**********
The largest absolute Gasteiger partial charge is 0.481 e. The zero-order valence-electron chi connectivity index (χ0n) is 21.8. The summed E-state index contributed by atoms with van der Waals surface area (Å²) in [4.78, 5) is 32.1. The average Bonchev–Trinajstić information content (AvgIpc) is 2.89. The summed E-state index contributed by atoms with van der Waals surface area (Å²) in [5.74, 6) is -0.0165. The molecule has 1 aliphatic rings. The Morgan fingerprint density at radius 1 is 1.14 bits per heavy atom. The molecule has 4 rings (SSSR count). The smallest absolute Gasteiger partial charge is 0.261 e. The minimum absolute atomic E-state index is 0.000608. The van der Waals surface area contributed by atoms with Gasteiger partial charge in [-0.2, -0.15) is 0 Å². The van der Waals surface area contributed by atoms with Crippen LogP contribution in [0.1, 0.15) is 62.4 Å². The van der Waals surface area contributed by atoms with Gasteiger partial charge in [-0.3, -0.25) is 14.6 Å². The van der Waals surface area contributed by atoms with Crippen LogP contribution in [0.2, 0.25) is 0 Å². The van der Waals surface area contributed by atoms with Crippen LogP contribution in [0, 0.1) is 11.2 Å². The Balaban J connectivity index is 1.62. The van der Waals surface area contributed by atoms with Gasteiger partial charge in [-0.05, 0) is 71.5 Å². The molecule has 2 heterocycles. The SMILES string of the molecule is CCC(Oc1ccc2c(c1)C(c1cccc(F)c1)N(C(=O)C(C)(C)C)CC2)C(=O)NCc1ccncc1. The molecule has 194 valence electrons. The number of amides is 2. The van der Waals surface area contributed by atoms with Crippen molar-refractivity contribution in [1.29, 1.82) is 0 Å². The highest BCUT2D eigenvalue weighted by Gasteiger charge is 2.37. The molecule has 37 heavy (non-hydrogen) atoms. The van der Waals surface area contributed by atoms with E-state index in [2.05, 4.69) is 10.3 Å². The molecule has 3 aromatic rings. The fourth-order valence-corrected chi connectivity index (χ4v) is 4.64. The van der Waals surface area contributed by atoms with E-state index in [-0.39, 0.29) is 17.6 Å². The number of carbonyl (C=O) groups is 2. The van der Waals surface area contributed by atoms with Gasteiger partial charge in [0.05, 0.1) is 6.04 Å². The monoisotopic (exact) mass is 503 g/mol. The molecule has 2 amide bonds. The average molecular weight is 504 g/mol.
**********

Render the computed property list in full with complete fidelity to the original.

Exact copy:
The largest absolute Gasteiger partial charge is 0.481 e. The zero-order valence-electron chi connectivity index (χ0n) is 21.8. The summed E-state index contributed by atoms with van der Waals surface area (Å²) in [4.78, 5) is 32.1. The average Bonchev–Trinajstić information content (AvgIpc) is 2.89. The summed E-state index contributed by atoms with van der Waals surface area (Å²) in [5.74, 6) is -0.0165. The molecule has 1 aliphatic rings. The Morgan fingerprint density at radius 1 is 1.14 bits per heavy atom. The molecule has 4 rings (SSSR count). The smallest absolute Gasteiger partial charge is 0.261 e. The minimum absolute atomic E-state index is 0.000608. The van der Waals surface area contributed by atoms with Gasteiger partial charge in [-0.2, -0.15) is 0 Å². The van der Waals surface area contributed by atoms with Crippen LogP contribution in [0.1, 0.15) is 62.4 Å². The van der Waals surface area contributed by atoms with Gasteiger partial charge in [-0.3, -0.25) is 14.6 Å². The van der Waals surface area contributed by atoms with Crippen LogP contribution in [0.2, 0.25) is 0 Å². The van der Waals surface area contributed by atoms with Crippen LogP contribution in [0, 0.1) is 11.2 Å². The Balaban J connectivity index is 1.62. The van der Waals surface area contributed by atoms with Gasteiger partial charge in [-0.05, 0) is 71.5 Å². The molecule has 2 heterocycles. The SMILES string of the molecule is CCC(Oc1ccc2c(c1)C(c1cccc(F)c1)N(C(=O)C(C)(C)C)CC2)C(=O)NCc1ccncc1. The molecule has 194 valence electrons. The number of amides is 2. The van der Waals surface area contributed by atoms with Crippen molar-refractivity contribution in [1.29, 1.82) is 0 Å². The highest BCUT2D eigenvalue weighted by Gasteiger charge is 2.37. The molecule has 37 heavy (non-hydrogen) atoms. The van der Waals surface area contributed by atoms with E-state index in [2.05, 4.69) is 10.3 Å². The molecule has 3 aromatic rings. The fourth-order valence-corrected chi connectivity index (χ4v) is 4.64. The van der Waals surface area contributed by atoms with E-state index in [-0.39, 0.29) is 17.6 Å². The number of carbonyl (C=O) groups is 2. The van der Waals surface area contributed by atoms with Gasteiger partial charge in [0.05, 0.1) is 6.04 Å². The monoisotopic (exact) mass is 503 g/mol. The molecule has 2 amide bonds. The average molecular weight is 504 g/mol.